1 | /* -*- C++ -*- |
---|
2 | * |
---|
3 | * This file is a part of LEMON, a generic C++ optimization library |
---|
4 | * |
---|
5 | * Copyright (C) 2003-2008 |
---|
6 | * Egervary Jeno Kombinatorikus Optimalizalasi Kutatocsoport |
---|
7 | * (Egervary Research Group on Combinatorial Optimization, EGRES). |
---|
8 | * |
---|
9 | * Permission to use, modify and distribute this software is granted |
---|
10 | * provided that this copyright notice appears in all copies. For |
---|
11 | * precise terms see the accompanying LICENSE file. |
---|
12 | * |
---|
13 | * This software is provided "AS IS" with no warranty of any kind, |
---|
14 | * express or implied, and with no claim as to its suitability for any |
---|
15 | * purpose. |
---|
16 | * |
---|
17 | */ |
---|
18 | |
---|
19 | /** |
---|
20 | @defgroup datas Data Structures |
---|
21 | This group describes the several graph structures implemented in LEMON. |
---|
22 | */ |
---|
23 | |
---|
24 | /** |
---|
25 | @defgroup graphs Graph Structures |
---|
26 | @ingroup datas |
---|
27 | \brief Graph structures implemented in LEMON. |
---|
28 | |
---|
29 | The implementation of combinatorial algorithms heavily relies on |
---|
30 | efficient graph implementations. LEMON offers data structures which are |
---|
31 | planned to be easily used in an experimental phase of implementation studies, |
---|
32 | and thereafter the program code can be made efficient by small modifications. |
---|
33 | |
---|
34 | The most efficient implementation of diverse applications require the |
---|
35 | usage of different physical graph implementations. These differences |
---|
36 | appear in the size of graph we require to handle, memory or time usage |
---|
37 | limitations or in the set of operations through which the graph can be |
---|
38 | accessed. LEMON provides several physical graph structures to meet |
---|
39 | the diverging requirements of the possible users. In order to save on |
---|
40 | running time or on memory usage, some structures may fail to provide |
---|
41 | some graph features like edge or node deletion. |
---|
42 | |
---|
43 | Alteration of standard containers need a very limited number of |
---|
44 | operations, these together satisfy the everyday requirements. |
---|
45 | In the case of graph structures, different operations are needed which do |
---|
46 | not alter the physical graph, but gives another view. If some nodes or |
---|
47 | edges have to be hidden or the reverse oriented graph have to be used, then |
---|
48 | this is the case. It also may happen that in a flow implementation |
---|
49 | the residual graph can be accessed by another algorithm, or a node-set |
---|
50 | is to be shrunk for another algorithm. |
---|
51 | LEMON also provides a variety of graphs for these requirements called |
---|
52 | \ref graph_adaptors "graph adaptors". Adaptors cannot be used alone but only |
---|
53 | in conjunction with other graph representation. |
---|
54 | |
---|
55 | You are free to use the graph structure that fit your requirements |
---|
56 | the best, most graph algorithms and auxiliary data structures can be used |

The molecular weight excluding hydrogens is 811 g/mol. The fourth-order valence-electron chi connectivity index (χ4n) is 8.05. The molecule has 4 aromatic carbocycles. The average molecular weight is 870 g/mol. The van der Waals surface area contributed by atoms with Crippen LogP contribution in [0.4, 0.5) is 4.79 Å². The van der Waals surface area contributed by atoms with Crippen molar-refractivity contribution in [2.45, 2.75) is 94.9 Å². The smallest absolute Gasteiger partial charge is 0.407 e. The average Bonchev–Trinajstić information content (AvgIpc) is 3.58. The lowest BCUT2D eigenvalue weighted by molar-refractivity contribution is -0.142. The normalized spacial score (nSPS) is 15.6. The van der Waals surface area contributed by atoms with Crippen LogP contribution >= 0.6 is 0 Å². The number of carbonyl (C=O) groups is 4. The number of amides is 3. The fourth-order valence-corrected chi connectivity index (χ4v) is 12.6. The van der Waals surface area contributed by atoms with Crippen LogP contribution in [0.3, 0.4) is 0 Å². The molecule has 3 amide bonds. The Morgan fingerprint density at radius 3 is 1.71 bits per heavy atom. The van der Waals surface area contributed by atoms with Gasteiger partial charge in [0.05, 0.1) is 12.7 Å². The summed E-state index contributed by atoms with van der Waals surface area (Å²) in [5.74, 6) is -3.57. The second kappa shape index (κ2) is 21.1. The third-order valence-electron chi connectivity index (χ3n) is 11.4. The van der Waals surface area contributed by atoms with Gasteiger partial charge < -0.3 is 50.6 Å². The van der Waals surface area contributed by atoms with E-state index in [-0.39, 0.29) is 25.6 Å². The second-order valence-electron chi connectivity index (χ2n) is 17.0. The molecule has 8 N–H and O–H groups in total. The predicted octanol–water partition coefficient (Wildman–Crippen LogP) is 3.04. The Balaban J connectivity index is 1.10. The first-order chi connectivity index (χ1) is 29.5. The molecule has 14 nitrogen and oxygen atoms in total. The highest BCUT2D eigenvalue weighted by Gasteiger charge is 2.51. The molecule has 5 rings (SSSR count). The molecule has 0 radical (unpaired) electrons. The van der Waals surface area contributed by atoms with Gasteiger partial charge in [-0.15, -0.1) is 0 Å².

---|
57 | with any graph structures. |
---|
58 | */ |
---|
59 | |
---|
60 | /** |
---|
61 | @defgroup semi_adaptors Semi-Adaptors Classes for Graphs |
---|
62 | @ingroup graphs |
---|
63 | \brief Graph types between real graphs and graph adaptors. |
---|
64 | |
---|
65 | Graph types between real graphs and graph adaptors. These classes wrap |
---|
66 | graphs to give new functionality as the adaptors do it. On the other |
---|
67 | hand they are not light-weight structures as the adaptors. |
---|
68 | */ |
---|
69 | |
---|
70 | /** |
---|
71 | @defgroup maps Maps |
---|
72 | @ingroup datas |
---|
73 | \brief Some special purpose map to make life easier. |
---|
74 | |
---|
75 | LEMON provides several special maps that e.g. combine |
---|
76 | new maps from existing ones. |
---|
77 | */ |
---|
78 | |
---|
79 | /** |
---|
80 | @defgroup graph_maps Graph Maps |
---|
81 | @ingroup maps |
---|
82 | \brief Special Graph-Related Maps. |
---|
83 | |
---|
84 | These maps are specifically designed to assign values to the nodes and edges of |
---|
85 | graphs. |
---|
86 | */ |
---|
87 | |
---|
88 | |
---|
89 | /** |
---|
90 | \defgroup map_adaptors Map Adaptors |
---|
91 | \ingroup maps |
---|
92 | \brief Tools to create new maps from existing ones |
---|
93 | |
---|
94 | Map adaptors are used to create "implicit" maps from other maps. |
---|
95 | |
---|
96 | Most of them are \ref lemon::concepts::ReadMap "ReadMap"s. They can |
---|
97 | make arithmetic operations between one or two maps (negation, scaling, |
---|
98 | addition, multiplication etc.) or e.g. convert a map to another one |
---|
99 | of different Value type. |
---|
100 | |
---|
101 | The typical usage of this classes is the passing implicit maps to |
---|
102 | algorithms. If a function type algorithm is called then the function |
---|
103 | type map adaptors can be used comfortable. For example let's see the |
---|
104 | usage of map adaptors with the \c graphToEps() function: |
---|
105 | \code |
---|
106 | Color nodeColor(int deg) { |
---|
107 | if (deg >= 2) { |
---|
108 | return Color(0.5, 0.0, 0.5); |
---|
109 | } else if (deg == 1) { |
---|
110 | return Color(1.0, 0.5, 1.0); |
---|
111 | } else { |
---|
112 | return Color(0.0, 0.0, 0.0); |
---|
113 | } |
---|
114 | } |
---|
115 | |
---|
116 | Graph::NodeMap<int> degree_map(graph); |
---|
117 | |
---|
118 | graphToEps(graph, "graph.eps") |
---|
119 | .coords(coords).scaleToA4().undirected() |
---|
120 | .nodeColors(composeMap(functorMap(nodeColor), degree_map)) |
---|
121 | .run(); |
---|
122 | \endcode |
---|
123 | The \c functorMap() function makes an \c int to \c Color map from the |
---|
124 | \e nodeColor() function. The \c composeMap() compose the \e degree_map |
---|
125 | and the previous created map. The composed map is proper function to |
---|
126 | get color of each node. |
---|
127 | |
---|
128 | The usage with class type algorithms is little bit harder. In this |
---|
129 | case the function type map adaptors can not be used, because the |
---|
130 | function map adaptors give back temporarly objects. |
---|
131 | \code |
---|
132 | Graph graph; |
---|
133 | |
---|
134 | typedef Graph::EdgeMap<double> DoubleEdgeMap; |